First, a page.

Marketing to Private Clients (5) – Marketing to Existing Clients – Part I

 In Practice Management

Disclaimer: LawSkills provides training for the legal industry and does not provide legal advice to members of the public. For help or guidance please seek the services of a qualified practitioner.


There are four golden rules of marketing to existing clients. 

  1. Know your firm’s clients
  2. Keep your clients happy
  3. Keep in touch with clients
  4. Ask clients for more!


In very simple terms, this involves aiming to do the following:

  • know who your firm’s clients are; and
  • know what they need.

Despite boasts of some solicitors in private client departments who claim to remember every client in the past 20 years, most of us will admit to being fallible in this respect.

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With this in mind, if you really want to market successfully to existing clients, then your firm and department must have a client database. It should be regarded as the engine room of your marketing efforts.

I find it astonishing that in 2009, I am still recommending private client practitioners to create and utilise a database. Not because this idea is revolutionary but because 15 years ago I recommended exactly the same thing to firms who nodded and said, “Yes, we are working on that.” Many still are!

Ask and answer the planning questions

To understand more about your client, who they are and what they need, so that you can identify and plan marketing initiatives, it is worth asking and answering existing client “planning questions”.

Here are a few examples:

  • Exactly what specific services do you provide within the private client / probate department?
  • Do all past and current clients of the firm and your staff know of these services?
  • When a client makes a will, how often do you discuss the additional following services with them and to what extent do they then go ahead with the additional services, such as, lasting power of attorney; residential care related issues; and tax and estate planning?
  • When were you last in touch with past will clients about reviewing their wills?

Use the planning questions to quantify potential

The following quantification process and estimate is not an exact and precise science, but it is meant to make you think and give you some motivational leverage. If you can work out what the financial benefits might be, it is more likely to help prompt a determined action.

Quantification example:

Charles Nathan & Benjamin identified at least 3,000 clients in its other departments.

Research indicates that between 35-69 per cent of the adult population have not made a will. By applying this percentage to the firm of Charles Nathan & Benjamin, an estimated 1,050 – 2,070 of the firm’s clients would not have made a will. The potential minimum revenue, therefore, given the firm’s average charge for a simple will is £85, will be between £89,250 – £175,950. This is a significant market opportunity with an existing client-base. To whom will Charles Nathan & Benjamin’s competitors be marketing? Their existing and past clients! The potential revenue numbers become even greater when you consider that perhaps 50 per cent of these clients may name the firm as joint executor, which, in most cases, almost guarantees probate work at some stage.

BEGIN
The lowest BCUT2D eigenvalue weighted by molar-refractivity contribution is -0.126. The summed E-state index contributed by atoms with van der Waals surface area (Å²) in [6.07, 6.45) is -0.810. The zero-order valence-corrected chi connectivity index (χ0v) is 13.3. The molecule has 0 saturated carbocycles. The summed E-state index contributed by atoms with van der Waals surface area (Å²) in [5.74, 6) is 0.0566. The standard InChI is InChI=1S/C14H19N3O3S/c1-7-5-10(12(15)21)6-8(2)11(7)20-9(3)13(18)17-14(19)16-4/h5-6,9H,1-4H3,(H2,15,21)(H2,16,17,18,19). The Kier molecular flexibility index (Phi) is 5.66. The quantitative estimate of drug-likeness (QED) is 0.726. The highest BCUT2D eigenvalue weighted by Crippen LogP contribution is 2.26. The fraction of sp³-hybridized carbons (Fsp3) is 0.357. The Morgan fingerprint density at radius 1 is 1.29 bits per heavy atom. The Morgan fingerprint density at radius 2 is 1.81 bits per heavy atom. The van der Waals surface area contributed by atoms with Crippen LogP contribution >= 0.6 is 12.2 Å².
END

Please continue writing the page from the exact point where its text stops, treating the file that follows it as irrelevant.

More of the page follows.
If you want existing clients to do more business and recommend you to others, they need to have been happy with your service the first time around. While this seems obvious, many firms take it for granted, and the concept becomes something of a cliché. Few firms actually deal with the issue of client care as a marketing tool that needs to be focused in a structured way.

Private client practitioners should understand the distinction between technical quality and service delivery.

Technical quality and service delivery

Like it or not, clients will, on the whole, take your legal knowledge and skills for granted. As lay people, they are unable to judge whether your legal advice and drafting skills are good, bad or indifferent. They will judge you, your probate department and your firm based on the service delivery and whether they felt looked after properly.

As the concept of good service is a subjective one, I cannot lay down any hard and fast rules. However, the following “client care” and service related checklists may help stimulate discussion.

Client care checklists

Go through the following checklists to see how much work you really should do in each area. Rate your firm or department honestly by ticking the appropriate boxes:

Download checklists pdf here

Measure client satisfaction

In addition to the quality assessment checklists, the other half of the equation, of course, is to measure client satisfaction.

I have asked many probate department solicitors, “What do your clients think of your service?” The response is almost always the same: “I like to think they are pretty satisfied.” The operative phrase here, of course, is, “I like to think.”

Only a small percentage of firms actually monitor clients’ satisfaction on any kind of structured and regular basis. If you as a department don’t do this, then you absolutely need to embrace this idea.

Let me repeat the basic principle again. If you want an existing client to do more business with you and recommend you to others, then they need to have been happy with your service the first time around. It is essential to go through the process of asking your clients what they think of your service. The mere act of doing this is a way of keeping in contact, showing you care, helping them focus on the good things and, if there is any negative feedback, then at least this process helps flag it so that you can deal with it.